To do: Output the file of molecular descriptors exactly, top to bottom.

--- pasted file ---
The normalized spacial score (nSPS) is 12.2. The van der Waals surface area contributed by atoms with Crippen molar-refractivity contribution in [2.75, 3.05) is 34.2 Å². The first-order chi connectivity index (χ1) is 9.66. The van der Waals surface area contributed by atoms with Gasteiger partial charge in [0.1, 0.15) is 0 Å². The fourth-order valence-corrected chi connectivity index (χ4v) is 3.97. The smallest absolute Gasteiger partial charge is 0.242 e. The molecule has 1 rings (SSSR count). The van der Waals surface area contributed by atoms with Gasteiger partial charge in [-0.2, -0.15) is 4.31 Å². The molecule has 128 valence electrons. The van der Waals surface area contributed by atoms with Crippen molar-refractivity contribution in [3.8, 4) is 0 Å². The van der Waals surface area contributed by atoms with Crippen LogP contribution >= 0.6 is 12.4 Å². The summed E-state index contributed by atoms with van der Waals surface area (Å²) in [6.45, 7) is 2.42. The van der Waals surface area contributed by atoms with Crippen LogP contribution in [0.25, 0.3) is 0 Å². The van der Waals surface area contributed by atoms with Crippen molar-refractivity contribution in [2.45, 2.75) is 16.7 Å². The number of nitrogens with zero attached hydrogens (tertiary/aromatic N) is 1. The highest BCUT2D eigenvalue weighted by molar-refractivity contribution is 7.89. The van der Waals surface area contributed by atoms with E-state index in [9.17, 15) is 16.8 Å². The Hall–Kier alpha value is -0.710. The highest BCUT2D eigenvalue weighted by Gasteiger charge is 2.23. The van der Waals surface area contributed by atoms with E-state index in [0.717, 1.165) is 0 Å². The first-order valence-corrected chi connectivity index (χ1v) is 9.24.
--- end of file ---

The normalized spacial score (nSPS) is 12.2. The van der Waals surface area contributed by atoms with Crippen molar-refractivity contribution in [2.75, 3.05) is 34.2 Å². The first-order chi connectivity index (χ1) is 9.66. The van der Waals surface area contributed by atoms with Gasteiger partial charge in [0.1, 0.15) is 0 Å². The fourth-order valence-corrected chi connectivity index (χ4v) is 3.97. The smallest absolute Gasteiger partial charge is 0.242 e. The molecule has 1 rings (SSSR count). The van der Waals surface area contributed by atoms with Gasteiger partial charge in [-0.2, -0.15) is 4.31 Å². The molecule has 128 valence electrons. The van der Waals surface area contributed by atoms with Crippen molar-refractivity contribution in [3.8, 4) is 0 Å². The van der Waals surface area contributed by atoms with Crippen LogP contribution >= 0.6 is 12.4 Å². The summed E-state index contributed by atoms with van der Waals surface area (Å²) in [6.45, 7) is 2.42. The van der Waals surface area contributed by atoms with Crippen LogP contribution in [0.25, 0.3) is 0 Å². The van der Waals surface area contributed by atoms with Crippen molar-refractivity contribution in [2.45, 2.75) is 16.7 Å². The number of nitrogens with zero attached hydrogens (tertiary/aromatic N) is 1. The highest BCUT2D eigenvalue weighted by molar-refractivity contribution is 7.89. The van der Waals surface area contributed by atoms with E-state index in [9.17, 15) is 16.8 Å². The Hall–Kier alpha value is -0.710. The highest BCUT2D eigenvalue weighted by Gasteiger charge is 2.23. The van der Waals surface area contributed by atoms with E-state index in [0.717, 1.165) is 0 Å². The first-order valence-corrected chi connectivity index (χ1v) is 9.24.